Mosul and the National Pact(Misak-ı Milli) became a topic of discussion once again. Recently, President Erdoğan said, “Mosul was ours. Read some history. Some people got disturbed because I mentioned the National Pact. Why do you feel disturbed by my history lessons? We are patriotic, that is why.” This statement made the issue a current debate once again. Prof. Dr. Baskın Oran from Ankara University Political Science Department is one of the most knowledgeable scholars concerning Mosul and the National Pact. We spoke to Oran about the course of these two issues throughout the history of republic and their reflections to the present day.
Let's start with
the ethnic structure of Mosul. What was it like back in '20s? I am
talking about '20s, since it is the period that became a matter of
It was utterly complicated back then as it is today. Ottoman government divided Iraq into to three provinces based on ethic, religious and sect groups. Roughly speaking, Shiite Arabs in Basra on the southernmost part, Sunnite Arabs in Baghdad at the center and mainly Kurds (Sunnite) in Mosul on the north. In this third province, there are also Turkmens, Arabs and ancient Christian groups like Syriacs and Yazidis. There are different denominations and languages within the same clan, religion and sect. For instance, Barzani government ruling the north of Regional Iraqi Government is Naqshbandiyya and speaks Kurmanji like the Kurds in Turkey. Talabani government in the south is Qadiriyya and speaks Sorani, which is very different from Kurmanji. I mean, Mosul is the most complicated part of Iraq.
This situation is extremely fragile, but the structure has its own balance. During '80s, Saddam tried to upset this balance by force, favoring Sunni and Arab groups. Now, there is foreign intervention all around and also Erdoğan wants to step in with using Sunnism.
He doesn't use Turkmens, since 60% of Turkmens are Shiite and they are disturbed by the favoritism to Sunnite, though they are not denying their origins. Furthermore, most of them express their fundamental identity as “Iraqi”. They are living together with Kurds and Arabs and they will continue to do so.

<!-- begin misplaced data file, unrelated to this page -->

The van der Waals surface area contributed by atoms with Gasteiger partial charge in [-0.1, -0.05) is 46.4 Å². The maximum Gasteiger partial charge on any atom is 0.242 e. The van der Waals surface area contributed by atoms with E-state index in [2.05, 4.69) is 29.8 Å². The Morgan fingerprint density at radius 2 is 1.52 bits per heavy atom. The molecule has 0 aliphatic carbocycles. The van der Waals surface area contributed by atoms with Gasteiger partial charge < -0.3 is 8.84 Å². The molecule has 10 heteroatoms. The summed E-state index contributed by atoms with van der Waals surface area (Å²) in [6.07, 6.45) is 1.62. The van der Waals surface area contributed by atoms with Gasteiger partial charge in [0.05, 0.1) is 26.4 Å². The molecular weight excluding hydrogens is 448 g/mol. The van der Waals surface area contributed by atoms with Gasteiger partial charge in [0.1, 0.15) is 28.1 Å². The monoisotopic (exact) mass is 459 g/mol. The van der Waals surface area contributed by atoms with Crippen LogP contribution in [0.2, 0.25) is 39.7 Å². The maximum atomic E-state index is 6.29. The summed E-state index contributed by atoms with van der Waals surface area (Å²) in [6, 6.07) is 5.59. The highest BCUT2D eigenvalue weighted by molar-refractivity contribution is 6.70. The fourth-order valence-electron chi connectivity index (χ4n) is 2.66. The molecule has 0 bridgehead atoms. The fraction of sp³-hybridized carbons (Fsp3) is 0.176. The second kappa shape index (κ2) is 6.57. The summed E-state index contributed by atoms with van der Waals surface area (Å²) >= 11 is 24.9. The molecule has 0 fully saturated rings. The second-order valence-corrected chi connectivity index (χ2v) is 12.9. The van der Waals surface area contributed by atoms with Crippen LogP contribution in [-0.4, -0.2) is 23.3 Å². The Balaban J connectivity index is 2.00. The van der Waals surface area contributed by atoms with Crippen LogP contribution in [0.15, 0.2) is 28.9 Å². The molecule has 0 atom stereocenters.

For instance, Turhan Mufti, Chair of the Nationalist Turkmen Peoples’ Party says: “Turkey should get permission from Iraqi government. Turkey is our cognate, but we are Iraqi.” During Iran-Iraq war started in 1979, Iraqi Shiites didn't approach to Iran, they acted like Iraqi.
We will come back to this, but let me ask something else first. This issue left its mark on the years of establishment of the republic. The main thesis of Ankara government claims that Mosul was within the borders of Ottoman Empire during the ceasefire. They say that British forces seized the city after the ceasefire. As far as we know, Ankara government hadn't easily complied with giving Mosul away.
Let's deal with one issue at a time. When the Armistice of Mudros (30 October 1918), which was treated as a milestone in the National Pact, was signed, majority of Mosul province was belong to Ottoman Empire and the rest was belong to British. Beginning from November 3, British forces started to seize the entire province on basis of Article 7 to the Armistice of Mudros. For oil was found in the region and United Kingdom was even stronger than the present-day US. They would have never let go of Mosul. In fact, there is a detail: In Sykes-Picot secret agreement, Mosul was given to France, but Britain took it back after oil was found. France had never accepted this and that is why France come to terms with Mustafa Kemal in 1921 in Ankara and left Britain -and thereby Greece- out in the cold.
Coming to the second issue, after the Lausanne Treaty was signed, the criticism concerning Mosul didn't come from the government, but from the opposition in the parliament. Mustafa Kemal didn't want Mosul, because he was determined to sign the treaty as soon as possible in order to establish a nation-state in an exhausted country and embark on western reforms. Nation-state means making everyone Turkish. Kurds in Turkey were enough, he didn't want to deal with the Kurds in Iraq. Moreover, as I said, Britain wouldn't have let go of Mosul, since there was oil. Mustafa Kemal was realistic indeed.
Atatürk wasn't concerned with Mosul; his real concern was İskenderun Sanjak, Hatay. It was his “personal cause”. He said it himself: “It is my personal issue. It is my cause. You should know that it is dead serious.” France, discovering that there is no oil in Hatay, presented the city as a gift, when World War II was about to start, in exchange of Turkey's approach to Germany.